The Specialness of Birch Wood
The birch tree belongs to the Betulaceae family. It is a thin-leaved tree that has between thirty and sixty different species. It is harvested in most of the Northern Hemisphere. And even though it is a relative to the oak, the lumber is much harder than oak.
A history of usages
The Birch tree has many useful properties and all parts of the tree were effectively used by humans throughout history. The Indians used it for making canoes, food bowels and darts, as well as to build a teepee tents from its light and flexible bark.
Nowadays Birch tree is used for a variety of purposes such as the production of lubricants, cosmetics, medicines, soaps, shampoos, toothpicks, and even creating artificial sweeteners, beer and beverages
The Birch wood is silky textured characterized by light and dark stripes, and comes in bright colors of red and white-yellowish brown
On a hardness scale, birch lumber ranks at the top with hard-rock maple, and in fact is often mistaken for maple. Birch is reserved for butcher blocks, some tool handles and specialty furniture. It takes carbide-tipped saws to effectively cut birch hardwood, and the process often produces smoke and fine sawdust that hangs in the air. Birch hardwood is often used for braces or structural members when absolute strength is required, such as in hydraulic presses or other applications that require rock-solid strength.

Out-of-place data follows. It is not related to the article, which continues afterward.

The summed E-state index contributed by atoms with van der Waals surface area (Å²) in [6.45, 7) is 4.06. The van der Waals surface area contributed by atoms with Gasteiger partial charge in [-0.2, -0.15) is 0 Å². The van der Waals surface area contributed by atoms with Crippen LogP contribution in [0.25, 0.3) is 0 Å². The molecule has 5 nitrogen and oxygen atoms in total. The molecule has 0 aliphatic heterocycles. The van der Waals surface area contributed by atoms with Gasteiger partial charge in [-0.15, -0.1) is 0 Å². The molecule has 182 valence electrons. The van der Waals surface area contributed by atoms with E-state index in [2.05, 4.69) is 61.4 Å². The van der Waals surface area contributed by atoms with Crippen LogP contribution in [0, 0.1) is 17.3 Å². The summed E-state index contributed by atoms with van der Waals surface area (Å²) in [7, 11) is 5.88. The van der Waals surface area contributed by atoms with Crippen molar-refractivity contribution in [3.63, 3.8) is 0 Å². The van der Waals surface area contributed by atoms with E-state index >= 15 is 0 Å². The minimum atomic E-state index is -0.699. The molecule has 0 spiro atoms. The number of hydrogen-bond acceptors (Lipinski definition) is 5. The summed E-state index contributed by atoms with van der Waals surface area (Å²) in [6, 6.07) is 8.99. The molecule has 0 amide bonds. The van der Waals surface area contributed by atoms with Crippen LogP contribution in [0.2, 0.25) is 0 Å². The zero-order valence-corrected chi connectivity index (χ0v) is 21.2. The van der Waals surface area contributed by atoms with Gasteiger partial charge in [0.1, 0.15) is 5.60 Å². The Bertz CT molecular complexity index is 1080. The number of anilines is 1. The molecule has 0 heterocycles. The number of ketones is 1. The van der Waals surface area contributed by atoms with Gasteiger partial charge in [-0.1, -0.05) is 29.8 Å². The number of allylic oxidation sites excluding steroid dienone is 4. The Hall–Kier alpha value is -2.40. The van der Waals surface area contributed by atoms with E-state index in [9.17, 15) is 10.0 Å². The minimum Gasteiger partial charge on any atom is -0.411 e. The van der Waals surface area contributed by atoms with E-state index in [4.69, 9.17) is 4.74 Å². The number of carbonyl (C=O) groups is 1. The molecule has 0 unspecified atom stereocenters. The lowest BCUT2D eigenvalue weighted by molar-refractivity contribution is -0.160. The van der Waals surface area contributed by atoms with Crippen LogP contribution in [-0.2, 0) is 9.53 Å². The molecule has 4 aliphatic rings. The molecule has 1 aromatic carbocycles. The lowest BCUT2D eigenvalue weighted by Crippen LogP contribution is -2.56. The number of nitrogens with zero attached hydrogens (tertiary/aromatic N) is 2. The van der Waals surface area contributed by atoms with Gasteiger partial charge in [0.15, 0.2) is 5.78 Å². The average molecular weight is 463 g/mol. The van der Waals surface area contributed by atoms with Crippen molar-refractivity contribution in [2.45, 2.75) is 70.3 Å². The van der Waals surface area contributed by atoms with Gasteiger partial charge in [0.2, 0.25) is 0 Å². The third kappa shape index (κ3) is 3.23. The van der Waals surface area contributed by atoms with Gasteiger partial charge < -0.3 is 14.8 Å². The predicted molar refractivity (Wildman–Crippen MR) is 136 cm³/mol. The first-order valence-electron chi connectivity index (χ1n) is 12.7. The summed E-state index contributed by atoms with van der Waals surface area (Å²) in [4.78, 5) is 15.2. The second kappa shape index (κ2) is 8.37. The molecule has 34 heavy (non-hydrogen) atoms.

Musicians and electronics manufacturers seek out birch because of an inherent resonant quality it imparts to speakers and musical instruments. When built into a drum shell, for example, birch produces a sound that has tone and depth that other drum shells cannot rival. When birch plywood is made into a speaker cabinet, it does the same thing: It provides the speaker with rich, deep bass that resonates. On guitar bodies, birch provides a sustain that can't be matched by other guitar body materials such as ash, alder or mahogany.